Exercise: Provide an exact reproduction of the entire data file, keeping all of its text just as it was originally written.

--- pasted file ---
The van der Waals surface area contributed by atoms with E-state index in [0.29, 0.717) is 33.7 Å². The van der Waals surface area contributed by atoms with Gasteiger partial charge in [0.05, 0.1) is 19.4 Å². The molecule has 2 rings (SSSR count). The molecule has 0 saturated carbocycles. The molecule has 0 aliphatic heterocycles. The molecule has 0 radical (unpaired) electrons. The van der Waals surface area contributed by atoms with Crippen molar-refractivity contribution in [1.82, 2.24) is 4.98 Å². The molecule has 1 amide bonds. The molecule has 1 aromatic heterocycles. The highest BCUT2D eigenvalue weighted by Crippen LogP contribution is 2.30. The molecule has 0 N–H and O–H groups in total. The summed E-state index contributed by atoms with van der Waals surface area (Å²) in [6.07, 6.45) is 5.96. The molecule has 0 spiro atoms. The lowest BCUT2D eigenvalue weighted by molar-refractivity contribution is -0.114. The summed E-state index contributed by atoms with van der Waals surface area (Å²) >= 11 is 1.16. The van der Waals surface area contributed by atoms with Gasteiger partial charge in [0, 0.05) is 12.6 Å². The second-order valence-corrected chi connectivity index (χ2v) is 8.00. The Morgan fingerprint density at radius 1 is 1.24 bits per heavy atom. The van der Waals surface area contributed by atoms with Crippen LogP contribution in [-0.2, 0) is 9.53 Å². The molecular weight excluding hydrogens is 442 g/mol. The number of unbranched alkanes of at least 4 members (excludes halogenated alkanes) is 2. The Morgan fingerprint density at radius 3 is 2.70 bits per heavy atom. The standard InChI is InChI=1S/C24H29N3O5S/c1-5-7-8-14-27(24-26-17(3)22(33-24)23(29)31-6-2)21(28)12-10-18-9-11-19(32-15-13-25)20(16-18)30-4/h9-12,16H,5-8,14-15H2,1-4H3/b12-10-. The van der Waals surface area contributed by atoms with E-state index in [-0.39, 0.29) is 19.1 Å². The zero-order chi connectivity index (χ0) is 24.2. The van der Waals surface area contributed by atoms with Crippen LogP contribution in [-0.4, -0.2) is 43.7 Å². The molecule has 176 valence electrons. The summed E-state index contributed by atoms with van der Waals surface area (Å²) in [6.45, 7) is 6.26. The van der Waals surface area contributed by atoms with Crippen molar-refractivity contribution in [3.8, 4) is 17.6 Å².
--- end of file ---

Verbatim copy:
The van der Waals surface area contributed by atoms with E-state index in [0.29, 0.717) is 33.7 Å². The van der Waals surface area contributed by atoms with Gasteiger partial charge in [0.05, 0.1) is 19.4 Å². The molecule has 2 rings (SSSR count). The molecule has 0 saturated carbocycles. The molecule has 0 aliphatic heterocycles. The molecule has 0 radical (unpaired) electrons. The van der Waals surface area contributed by atoms with Crippen molar-refractivity contribution in [1.82, 2.24) is 4.98 Å². The molecule has 1 amide bonds. The molecule has 1 aromatic heterocycles. The highest BCUT2D eigenvalue weighted by Crippen LogP contribution is 2.30. The molecule has 0 N–H and O–H groups in total. The summed E-state index contributed by atoms with van der Waals surface area (Å²) in [6.07, 6.45) is 5.96. The molecule has 0 spiro atoms. The lowest BCUT2D eigenvalue weighted by molar-refractivity contribution is -0.114. The summed E-state index contributed by atoms with van der Waals surface area (Å²) >= 11 is 1.16. The van der Waals surface area contributed by atoms with Gasteiger partial charge in [0, 0.05) is 12.6 Å². The second-order valence-corrected chi connectivity index (χ2v) is 8.00. The Morgan fingerprint density at radius 1 is 1.24 bits per heavy atom. The van der Waals surface area contributed by atoms with Crippen LogP contribution in [-0.2, 0) is 9.53 Å². The molecular weight excluding hydrogens is 442 g/mol. The number of unbranched alkanes of at least 4 members (excludes halogenated alkanes) is 2. The Morgan fingerprint density at radius 3 is 2.70 bits per heavy atom. The standard InChI is InChI=1S/C24H29N3O5S/c1-5-7-8-14-27(24-26-17(3)22(33-24)23(29)31-6-2)21(28)12-10-18-9-11-19(32-15-13-25)20(16-18)30-4/h9-12,16H,5-8,14-15H2,1-4H3/b12-10-. The van der Waals surface area contributed by atoms with E-state index in [-0.39, 0.29) is 19.1 Å². The zero-order chi connectivity index (χ0) is 24.2. The van der Waals surface area contributed by atoms with Crippen LogP contribution in [-0.4, -0.2) is 43.7 Å². The molecule has 176 valence electrons. The summed E-state index contributed by atoms with van der Waals surface area (Å²) in [6.45, 7) is 6.26. The van der Waals surface area contributed by atoms with Crippen molar-refractivity contribution in [3.8, 4) is 17.6 Å².